Tell your father he should also absolutely write a history. Tell him I recently happened to discover that all of nature is actually historical. If your mother perhaps also would like to know what kind of nature she has, just tell her: political-erotic, though the erotic probably predominates. I can already tell from looking at you that now you, too, want to know your nature. You, however, do not yet have any, my dear child. A person only develops one later.

Above all, however, what she witnessed in her own house was certainly capable of exerting a dangerous influence on any personality that was not both naive and pure in the best sense of those words. The relationship between Caroline and her husband, A. W. Schlegel, was emotionally already utterly dissolved at that time, existing instead only externally, whereas Caroline’s relationship with the considerably younger Schelling was becoming increasingly intimate, and the initially almost motherly feelings, which |517| occasionally prompted her to consider a later relationship between Schelling and Auguste, [7] were taking on an essentially different character.

Auguste, however, treads on this slippery ground serenely and quite unaffectedly, without soiling her pure garment. It is in this purity that the magic of her personality resides, an element of magic that Henrik Steffens portrays so vividly after her death in a letter to Friedrich Schlegel: [8]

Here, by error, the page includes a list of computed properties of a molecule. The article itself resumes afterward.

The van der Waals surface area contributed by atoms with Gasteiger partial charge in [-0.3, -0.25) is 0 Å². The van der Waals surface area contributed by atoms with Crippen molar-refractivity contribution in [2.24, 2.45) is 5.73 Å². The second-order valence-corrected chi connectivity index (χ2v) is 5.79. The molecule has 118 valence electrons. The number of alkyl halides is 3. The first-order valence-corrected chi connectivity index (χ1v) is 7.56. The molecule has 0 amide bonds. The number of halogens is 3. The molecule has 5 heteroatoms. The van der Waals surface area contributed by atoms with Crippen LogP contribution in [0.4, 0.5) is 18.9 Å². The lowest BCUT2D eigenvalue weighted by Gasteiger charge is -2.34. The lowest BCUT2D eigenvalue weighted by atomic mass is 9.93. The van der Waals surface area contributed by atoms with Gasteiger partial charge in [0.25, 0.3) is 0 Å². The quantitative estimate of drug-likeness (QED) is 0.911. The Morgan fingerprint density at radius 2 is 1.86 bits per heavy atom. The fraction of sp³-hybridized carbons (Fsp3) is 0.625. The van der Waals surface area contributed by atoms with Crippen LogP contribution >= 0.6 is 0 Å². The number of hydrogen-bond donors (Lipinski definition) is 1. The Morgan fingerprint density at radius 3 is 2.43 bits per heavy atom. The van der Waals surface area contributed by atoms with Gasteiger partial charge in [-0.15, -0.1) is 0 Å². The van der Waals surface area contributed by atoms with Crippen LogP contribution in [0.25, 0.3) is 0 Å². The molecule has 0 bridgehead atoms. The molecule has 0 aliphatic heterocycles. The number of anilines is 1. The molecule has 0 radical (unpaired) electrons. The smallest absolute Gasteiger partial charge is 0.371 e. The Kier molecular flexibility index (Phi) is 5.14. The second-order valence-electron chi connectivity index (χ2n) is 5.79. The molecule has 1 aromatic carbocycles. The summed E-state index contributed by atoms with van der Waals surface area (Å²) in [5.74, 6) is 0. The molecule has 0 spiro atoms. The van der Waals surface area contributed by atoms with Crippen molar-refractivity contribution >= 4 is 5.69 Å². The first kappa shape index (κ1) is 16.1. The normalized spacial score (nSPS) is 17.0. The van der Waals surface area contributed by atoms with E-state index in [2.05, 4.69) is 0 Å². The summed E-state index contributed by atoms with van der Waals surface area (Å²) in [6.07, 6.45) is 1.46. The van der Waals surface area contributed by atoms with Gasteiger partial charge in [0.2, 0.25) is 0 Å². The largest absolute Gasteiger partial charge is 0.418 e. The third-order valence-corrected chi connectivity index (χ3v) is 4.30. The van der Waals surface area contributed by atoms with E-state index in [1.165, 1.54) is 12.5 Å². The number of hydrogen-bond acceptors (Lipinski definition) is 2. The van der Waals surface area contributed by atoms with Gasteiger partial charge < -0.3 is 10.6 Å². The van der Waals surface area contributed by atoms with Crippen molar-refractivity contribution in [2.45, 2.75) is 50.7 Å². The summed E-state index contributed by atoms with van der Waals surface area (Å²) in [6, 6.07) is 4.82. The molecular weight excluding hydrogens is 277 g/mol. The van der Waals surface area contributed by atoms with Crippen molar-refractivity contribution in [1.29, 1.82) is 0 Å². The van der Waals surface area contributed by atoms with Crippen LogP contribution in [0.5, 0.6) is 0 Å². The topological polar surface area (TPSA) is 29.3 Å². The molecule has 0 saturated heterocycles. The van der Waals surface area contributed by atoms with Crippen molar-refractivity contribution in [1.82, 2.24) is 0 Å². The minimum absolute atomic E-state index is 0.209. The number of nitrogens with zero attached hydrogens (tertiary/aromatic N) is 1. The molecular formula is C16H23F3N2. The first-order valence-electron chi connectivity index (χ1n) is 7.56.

I am unable to express — what Auguste’s loss means to me, to me as well. This magnificent girl — I cannot comprehend her death. — So completely alive, so completely in bloom — and now dead. — I simply cannot speak about it — alas! She was more dear to me than anyone realizes, indeed, more so than I am inclined to own even to myself — and all my later aberrations resulted solely from my occasionally being able to forget her. — When I was calmly working, when I reflected in a healthy, merry fashion on everything Jena meant to me — the source of my more sublime life — it was that child who, like a serene angel, stood before me.

One can easily enough understand how some of those who delighted in this radiant young girl were nonetheless concerned about her future. Friedrich von Hardenberg (Novalis), expresses this quite clearly when after Auguste’s death he writes in a letter to Friedrich Schlegel: [9]

Auguste was a dear, beautiful girl. Her fair complexion and slender figure probably presaged her early demise. She would have become very attractive. Heaven has now taken her in, since her mother abandoned her and her father surrendered her over. It was on the very threshold of the world that she had to turn around. She escaped a sad fate, hence let us wish her well and be glad she was yet able to take along with her a pure, youthful recollection of this world.